The cultivation of Sashima-cha is said to have its origins at around 1382. In the beginning it was produced by using a method called “sun-dried technique”, which was inferior in quality to teas produced in other regions. Since 1824, the producers of Sashima-cha travelled to Kyoto to master the techniques used in Uji, and has continuously and significantly improved the quality until it finally gained its popularity in Edo (Tokyo). Today, Sashima’s tea industry’s efforts in improvement and development continues. “Sashima-cha Hand Rolling Preservation Society” was founded recently in effort to carry on the traditional method of “Chamomi” (tea rolling) that does not use any machines.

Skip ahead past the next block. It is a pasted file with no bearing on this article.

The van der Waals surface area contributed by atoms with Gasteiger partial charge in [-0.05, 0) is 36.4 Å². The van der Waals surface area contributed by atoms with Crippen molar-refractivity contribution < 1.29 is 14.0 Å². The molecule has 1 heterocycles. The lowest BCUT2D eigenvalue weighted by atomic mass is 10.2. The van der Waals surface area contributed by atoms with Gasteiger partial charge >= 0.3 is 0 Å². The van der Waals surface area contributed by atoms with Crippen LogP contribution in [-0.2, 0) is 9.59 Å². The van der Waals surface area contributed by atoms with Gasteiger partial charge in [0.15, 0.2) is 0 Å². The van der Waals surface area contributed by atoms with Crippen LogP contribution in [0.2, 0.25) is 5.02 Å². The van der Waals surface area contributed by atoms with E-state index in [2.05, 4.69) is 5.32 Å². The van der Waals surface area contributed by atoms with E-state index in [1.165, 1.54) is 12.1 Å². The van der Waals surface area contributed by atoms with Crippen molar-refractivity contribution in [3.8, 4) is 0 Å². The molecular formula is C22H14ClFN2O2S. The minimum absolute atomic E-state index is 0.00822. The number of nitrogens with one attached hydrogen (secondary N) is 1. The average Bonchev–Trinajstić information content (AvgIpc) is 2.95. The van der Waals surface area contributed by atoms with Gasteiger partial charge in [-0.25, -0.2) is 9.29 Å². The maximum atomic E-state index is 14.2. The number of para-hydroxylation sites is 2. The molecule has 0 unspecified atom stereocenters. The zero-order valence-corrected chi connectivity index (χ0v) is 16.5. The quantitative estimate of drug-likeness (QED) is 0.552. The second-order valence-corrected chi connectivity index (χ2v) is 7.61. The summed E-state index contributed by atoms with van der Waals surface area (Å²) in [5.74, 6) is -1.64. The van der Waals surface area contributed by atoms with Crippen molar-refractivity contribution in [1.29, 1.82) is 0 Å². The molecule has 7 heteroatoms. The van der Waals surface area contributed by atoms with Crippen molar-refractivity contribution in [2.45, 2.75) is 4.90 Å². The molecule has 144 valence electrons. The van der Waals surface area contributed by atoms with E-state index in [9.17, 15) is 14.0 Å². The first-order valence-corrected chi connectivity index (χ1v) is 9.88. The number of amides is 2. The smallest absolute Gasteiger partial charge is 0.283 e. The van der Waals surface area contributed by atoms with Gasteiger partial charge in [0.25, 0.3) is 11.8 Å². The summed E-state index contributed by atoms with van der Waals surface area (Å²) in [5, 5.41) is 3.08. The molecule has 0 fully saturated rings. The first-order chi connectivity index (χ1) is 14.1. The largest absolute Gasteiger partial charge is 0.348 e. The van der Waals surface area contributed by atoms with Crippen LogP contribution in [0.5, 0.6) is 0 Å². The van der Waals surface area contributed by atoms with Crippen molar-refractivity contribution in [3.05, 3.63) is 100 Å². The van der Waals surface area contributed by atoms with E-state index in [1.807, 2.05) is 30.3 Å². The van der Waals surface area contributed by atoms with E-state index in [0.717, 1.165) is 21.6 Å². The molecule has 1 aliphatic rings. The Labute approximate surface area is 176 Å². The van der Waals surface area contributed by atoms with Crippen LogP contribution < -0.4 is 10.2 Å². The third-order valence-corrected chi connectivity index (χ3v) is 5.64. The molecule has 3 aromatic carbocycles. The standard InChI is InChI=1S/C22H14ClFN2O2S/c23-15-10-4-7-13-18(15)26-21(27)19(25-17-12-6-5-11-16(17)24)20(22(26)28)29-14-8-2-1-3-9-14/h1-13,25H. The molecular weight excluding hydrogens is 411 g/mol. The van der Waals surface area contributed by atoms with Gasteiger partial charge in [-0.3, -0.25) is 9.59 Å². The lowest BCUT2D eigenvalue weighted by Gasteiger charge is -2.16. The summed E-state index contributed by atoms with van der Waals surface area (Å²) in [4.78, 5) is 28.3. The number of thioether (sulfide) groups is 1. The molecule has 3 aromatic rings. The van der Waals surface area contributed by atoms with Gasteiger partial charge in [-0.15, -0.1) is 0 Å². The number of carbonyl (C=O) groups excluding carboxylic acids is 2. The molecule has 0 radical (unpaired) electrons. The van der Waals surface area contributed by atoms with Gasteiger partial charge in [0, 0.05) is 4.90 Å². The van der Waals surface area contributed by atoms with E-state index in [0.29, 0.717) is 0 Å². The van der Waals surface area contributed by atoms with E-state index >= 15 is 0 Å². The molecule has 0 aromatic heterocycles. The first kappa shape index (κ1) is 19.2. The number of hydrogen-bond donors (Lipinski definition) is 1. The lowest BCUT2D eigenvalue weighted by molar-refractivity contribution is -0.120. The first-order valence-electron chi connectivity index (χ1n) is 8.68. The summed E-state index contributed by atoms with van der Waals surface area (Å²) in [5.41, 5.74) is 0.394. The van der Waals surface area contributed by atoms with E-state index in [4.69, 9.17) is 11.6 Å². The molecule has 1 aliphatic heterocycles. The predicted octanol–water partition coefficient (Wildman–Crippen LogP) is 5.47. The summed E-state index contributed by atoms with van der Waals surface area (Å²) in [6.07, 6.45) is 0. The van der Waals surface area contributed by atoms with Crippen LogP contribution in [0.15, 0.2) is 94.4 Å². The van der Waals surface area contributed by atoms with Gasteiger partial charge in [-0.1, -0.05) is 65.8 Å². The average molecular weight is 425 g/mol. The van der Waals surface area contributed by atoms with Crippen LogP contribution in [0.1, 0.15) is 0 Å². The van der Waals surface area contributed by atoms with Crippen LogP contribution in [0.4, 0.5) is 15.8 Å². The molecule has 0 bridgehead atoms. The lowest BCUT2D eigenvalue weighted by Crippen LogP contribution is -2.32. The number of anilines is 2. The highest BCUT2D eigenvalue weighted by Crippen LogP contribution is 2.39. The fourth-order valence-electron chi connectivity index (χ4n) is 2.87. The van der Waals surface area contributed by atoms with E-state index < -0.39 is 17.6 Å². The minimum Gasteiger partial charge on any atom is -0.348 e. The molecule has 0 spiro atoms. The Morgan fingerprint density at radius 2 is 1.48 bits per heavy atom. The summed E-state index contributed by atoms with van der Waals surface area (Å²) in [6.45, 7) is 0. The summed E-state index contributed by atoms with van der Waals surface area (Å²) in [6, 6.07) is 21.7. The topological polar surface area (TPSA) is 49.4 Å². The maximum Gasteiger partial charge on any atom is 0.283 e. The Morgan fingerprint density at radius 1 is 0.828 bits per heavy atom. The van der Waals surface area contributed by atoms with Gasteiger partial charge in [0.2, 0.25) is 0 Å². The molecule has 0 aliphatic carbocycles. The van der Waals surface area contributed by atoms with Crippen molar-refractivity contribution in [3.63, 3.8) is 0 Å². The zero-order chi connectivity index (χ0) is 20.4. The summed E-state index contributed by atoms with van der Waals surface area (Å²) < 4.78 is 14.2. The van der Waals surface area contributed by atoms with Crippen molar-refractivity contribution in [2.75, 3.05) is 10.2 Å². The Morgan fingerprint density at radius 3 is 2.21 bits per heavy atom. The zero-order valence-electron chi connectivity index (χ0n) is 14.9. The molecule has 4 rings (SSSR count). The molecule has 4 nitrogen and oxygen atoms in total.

The arrival of the Perry Expedition to Japan in 1853 sparked great concern in opening the ports of Japan to international trade. Despite the strong oppositions, Motonari Nakayama, a local wealthy farmer, tirelessly visited Townsend Harris, the first United States Consul General to Japan in Nagasaki and Izu, as well as Yokohama for 5 years. After the Treaty of Amity and Commerce was signed, Nakayama finally succeeded the negotiation with the trade chief of Paul Trading Company in 1859, making Sashima-cha the pioneer of Japanese green tea exportation.